The blossoming health and academic benefits of school gardens

By Carina Storrs, Special to CNN

(CNN)Many of the kids who go to John J. Pershing Elementary School in Dallas do not spend much time outdoors. They live in what some would describe as unsafe neighborhoods and their parents often do not let them go outside and play.
“They look at life through a window,” said Margie Hernandez, the school’s principal.
But these kids are at least experiencing the great outdoors when they are at school. Four years ago, Pershing built a garden that has grown to include a pond and four chickens. Teachers take students into the garden at least once a week for class or just for a walk, to pick some basil or water the chickens.
But these kids are at least experiencing the great outdoors when they are at school. Four years ago, Pershing built a garden that has grown to include a pond and four chickens. Teachers take students into the garden at least once a week for class or just for a walk, to pick some basil or water the chickens.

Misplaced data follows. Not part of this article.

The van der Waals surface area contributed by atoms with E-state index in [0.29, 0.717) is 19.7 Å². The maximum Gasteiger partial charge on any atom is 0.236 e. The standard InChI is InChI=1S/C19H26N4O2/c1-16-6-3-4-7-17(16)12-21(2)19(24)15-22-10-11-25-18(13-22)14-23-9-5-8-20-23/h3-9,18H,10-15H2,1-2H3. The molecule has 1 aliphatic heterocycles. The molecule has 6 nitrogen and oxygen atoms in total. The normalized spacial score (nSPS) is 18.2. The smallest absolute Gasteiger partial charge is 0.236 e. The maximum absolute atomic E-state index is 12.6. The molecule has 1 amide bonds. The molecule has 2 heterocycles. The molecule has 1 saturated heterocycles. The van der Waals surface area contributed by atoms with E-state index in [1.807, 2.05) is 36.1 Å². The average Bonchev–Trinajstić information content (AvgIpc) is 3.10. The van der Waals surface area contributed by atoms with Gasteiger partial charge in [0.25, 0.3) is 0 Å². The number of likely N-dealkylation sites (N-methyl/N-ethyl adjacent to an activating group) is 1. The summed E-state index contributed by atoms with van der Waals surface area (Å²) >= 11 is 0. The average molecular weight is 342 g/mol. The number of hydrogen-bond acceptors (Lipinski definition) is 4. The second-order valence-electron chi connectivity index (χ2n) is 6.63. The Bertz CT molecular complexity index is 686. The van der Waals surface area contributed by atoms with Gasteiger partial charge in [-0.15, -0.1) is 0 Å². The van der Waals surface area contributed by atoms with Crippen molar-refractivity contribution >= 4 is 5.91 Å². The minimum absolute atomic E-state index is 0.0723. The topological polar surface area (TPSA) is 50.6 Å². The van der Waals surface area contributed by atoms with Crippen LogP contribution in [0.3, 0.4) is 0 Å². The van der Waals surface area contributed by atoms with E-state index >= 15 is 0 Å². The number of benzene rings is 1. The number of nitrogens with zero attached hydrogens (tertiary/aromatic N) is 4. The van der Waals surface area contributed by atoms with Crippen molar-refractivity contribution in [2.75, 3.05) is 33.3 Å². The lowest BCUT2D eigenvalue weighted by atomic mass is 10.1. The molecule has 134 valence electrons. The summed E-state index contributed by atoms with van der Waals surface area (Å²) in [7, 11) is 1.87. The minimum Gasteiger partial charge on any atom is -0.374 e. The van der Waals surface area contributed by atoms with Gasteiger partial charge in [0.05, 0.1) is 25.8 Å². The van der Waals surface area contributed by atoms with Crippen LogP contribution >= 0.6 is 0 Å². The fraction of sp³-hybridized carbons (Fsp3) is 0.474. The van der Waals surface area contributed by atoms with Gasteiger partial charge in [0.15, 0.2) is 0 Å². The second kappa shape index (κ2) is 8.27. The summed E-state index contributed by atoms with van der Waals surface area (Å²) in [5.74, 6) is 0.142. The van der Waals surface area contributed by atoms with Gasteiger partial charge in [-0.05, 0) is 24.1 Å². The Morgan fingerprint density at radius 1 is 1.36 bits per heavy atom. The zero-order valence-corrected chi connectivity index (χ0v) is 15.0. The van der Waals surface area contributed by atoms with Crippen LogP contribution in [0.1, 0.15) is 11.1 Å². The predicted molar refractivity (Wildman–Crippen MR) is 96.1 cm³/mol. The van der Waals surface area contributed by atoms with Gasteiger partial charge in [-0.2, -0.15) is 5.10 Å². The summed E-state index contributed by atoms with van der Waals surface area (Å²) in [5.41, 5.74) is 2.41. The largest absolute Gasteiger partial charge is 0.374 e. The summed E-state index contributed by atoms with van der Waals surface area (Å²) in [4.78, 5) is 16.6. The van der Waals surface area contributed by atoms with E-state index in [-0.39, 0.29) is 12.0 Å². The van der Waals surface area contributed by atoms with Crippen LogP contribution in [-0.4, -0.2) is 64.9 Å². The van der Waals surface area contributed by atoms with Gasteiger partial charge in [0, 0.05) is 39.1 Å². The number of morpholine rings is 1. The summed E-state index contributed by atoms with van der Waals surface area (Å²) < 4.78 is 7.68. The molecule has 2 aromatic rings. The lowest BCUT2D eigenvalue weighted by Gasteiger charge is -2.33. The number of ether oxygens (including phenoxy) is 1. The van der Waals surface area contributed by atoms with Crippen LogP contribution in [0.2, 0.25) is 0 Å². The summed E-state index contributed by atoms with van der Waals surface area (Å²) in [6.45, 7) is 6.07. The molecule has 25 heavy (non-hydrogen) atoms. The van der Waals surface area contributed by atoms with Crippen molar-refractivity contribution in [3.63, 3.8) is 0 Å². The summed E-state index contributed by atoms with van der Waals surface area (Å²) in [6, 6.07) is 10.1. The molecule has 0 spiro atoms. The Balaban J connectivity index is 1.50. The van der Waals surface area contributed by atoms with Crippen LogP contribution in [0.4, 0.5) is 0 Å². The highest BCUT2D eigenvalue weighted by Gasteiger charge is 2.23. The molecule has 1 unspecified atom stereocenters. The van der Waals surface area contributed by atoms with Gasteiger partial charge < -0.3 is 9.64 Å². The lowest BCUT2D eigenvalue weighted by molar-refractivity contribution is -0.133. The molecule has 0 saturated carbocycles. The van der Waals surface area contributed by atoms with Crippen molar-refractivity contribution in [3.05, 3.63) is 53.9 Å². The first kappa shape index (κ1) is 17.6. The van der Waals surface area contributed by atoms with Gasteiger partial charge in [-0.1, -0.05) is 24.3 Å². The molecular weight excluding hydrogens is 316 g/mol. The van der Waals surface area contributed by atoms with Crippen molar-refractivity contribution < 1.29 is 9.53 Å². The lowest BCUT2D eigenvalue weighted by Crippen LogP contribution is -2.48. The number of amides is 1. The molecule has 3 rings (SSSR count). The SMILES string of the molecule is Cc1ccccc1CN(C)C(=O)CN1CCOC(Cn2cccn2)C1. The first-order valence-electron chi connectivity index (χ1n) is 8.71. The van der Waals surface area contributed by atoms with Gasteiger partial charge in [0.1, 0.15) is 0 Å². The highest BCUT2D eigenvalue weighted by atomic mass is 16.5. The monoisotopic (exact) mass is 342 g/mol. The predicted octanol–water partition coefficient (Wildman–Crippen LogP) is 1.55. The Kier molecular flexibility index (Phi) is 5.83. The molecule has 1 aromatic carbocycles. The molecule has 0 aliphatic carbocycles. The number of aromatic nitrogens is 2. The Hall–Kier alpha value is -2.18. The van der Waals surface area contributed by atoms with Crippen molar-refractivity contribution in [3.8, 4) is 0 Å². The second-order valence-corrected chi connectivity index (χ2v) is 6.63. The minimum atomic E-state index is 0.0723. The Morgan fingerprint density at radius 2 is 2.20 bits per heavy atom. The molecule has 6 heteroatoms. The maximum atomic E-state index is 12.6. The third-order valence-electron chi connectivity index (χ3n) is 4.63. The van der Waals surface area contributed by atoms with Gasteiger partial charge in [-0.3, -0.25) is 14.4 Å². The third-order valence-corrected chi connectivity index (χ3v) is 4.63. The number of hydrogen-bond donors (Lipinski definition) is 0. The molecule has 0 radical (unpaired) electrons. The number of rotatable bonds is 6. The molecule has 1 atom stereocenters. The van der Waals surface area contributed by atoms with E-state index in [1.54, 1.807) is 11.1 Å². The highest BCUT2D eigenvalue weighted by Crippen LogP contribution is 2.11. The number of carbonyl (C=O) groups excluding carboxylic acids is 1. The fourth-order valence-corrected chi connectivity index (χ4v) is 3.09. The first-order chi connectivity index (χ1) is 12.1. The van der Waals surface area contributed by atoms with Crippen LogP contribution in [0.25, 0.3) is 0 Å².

When they are in the garden, “children who normally would not speak or raise their hand are now engaging in a lesson without being prompted,” Hernandez said. And the effects seem to last after they leave the garden. The students are scoring better on standardized tests and are just more excited in general about school.
Pershing is one of many schools in low-income neighborhoods in Texas that are partnering with a program called REAL School Gardens. This fall, the program, which started about 10 years ago, will be bringing a garden to its 100th school. It will soon expand to the Washington, D.C., area.

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